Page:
"It's like me: I can say a word in Spanish if I forgot the word in English," she says. "Every time I don't pronounce something perfectly, Yannis, the comedian, he sings the West Side Story, the Rita Moreno song, 'I Want to Live in America,' because I don't have a green card yet. So it's those kind of fun things that point to the fact that we may not be 100-percent white Americans. But we still identify with the mainstream."

It's a big challenge to get millennials, an audience that shows little interest in live television, to turn on their TVs each morning. One strategy is to deliver the program in short segments that can be easily shared and downloaded. But the key, Atencio says, is making sure her show gives millennials not just the headlines, but what she calls "added value."

"Because young people already know the headlines," she says. "They see it on their phone when they wake up, on their iPad. So it's giving them that little something extra. It can be a comedy sketch. It can be an explainer."

When it launches Monday, Fusion will get a boost from its two parent companies, ABC and Univision. The morning shows of the two networks are joining to simulcast segments promoting Fusion and its new morning show.

Fusion is starting with 20 million potential households, but hopes to expand quickly. Kimball says the new network is gambling it can lure young viewers back to live TV.

"What we need to do is create something that's different," he says. "And yes, sure, that has some risk associated with it. But with 380 other cable channels out there, playing it safe has the most risk of all."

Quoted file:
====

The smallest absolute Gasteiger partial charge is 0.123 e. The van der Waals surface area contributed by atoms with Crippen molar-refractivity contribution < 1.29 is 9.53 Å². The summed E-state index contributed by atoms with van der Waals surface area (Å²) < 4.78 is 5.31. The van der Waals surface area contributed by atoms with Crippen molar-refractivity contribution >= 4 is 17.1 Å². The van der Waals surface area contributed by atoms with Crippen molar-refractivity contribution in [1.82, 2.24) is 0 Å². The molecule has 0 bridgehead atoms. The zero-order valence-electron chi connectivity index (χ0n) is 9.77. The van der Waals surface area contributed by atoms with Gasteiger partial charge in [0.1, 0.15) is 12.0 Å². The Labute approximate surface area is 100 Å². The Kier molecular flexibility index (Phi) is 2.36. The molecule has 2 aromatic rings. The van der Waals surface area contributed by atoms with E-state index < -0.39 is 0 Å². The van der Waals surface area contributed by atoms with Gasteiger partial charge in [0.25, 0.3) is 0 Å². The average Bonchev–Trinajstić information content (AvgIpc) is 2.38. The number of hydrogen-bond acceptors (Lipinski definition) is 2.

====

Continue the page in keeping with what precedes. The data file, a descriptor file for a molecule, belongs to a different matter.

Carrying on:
Copyright 2013 NPR. To see more, visit http://www.npr.org/.

Transcript

SCOTT SIMON, HOST:

The generation now coming of age in the United States, sometimes called millennials, those a challenge for television programmers. They often watch little or no live TV. ABC and Univision are determined to try to change that on Monday. The two networks are joining forces to launch a cable channel aimed at millennials. The new channels is called Fusion and it hopes to attract a young audience by blending news with entertainment and humor.

It is specifically targeting a group of millennials, young Latinos from Miami. NPR's Greg Allen reports.

GREG ALLEN, BYLINE: For Univision, Fusion is something new, a channel broadcasting entirely in English. The reason is obvious. The Spanish language network has prospered by programming for the fast-growing Hispanic population. But to maintain its connection with Hispanics, Univision is looking to the next generation - Young Latinos who like their media in English.

(SOUNDBITE OF TV SHOW)

UNIDENTIFIED MAN #1: Hey, pop culture, satire, news, this is Fusion.

ALLEN: Fusion shares its headquarters in a Miami suburb with Univision's news operation. It's a warehouse transformed into a sprawling, high tech newsroom. Almost everyone looks to be in their 20s and 30s. Well, not everyone. Fusion's programming chief is Billy Kimball, the veteran writer and producer with credits on "The Simpsons," "Saturday Night Live," and CBS's "Late Late Show," among others.

Like executives with other new cable channels, such as Pivot and Revolt, Kimball is trying to hit a prized but elusive target - millennials. With its Univision roots, Kimball acknowledges Fusion may have an advantage. About one-fifth of millennials are Hispanic.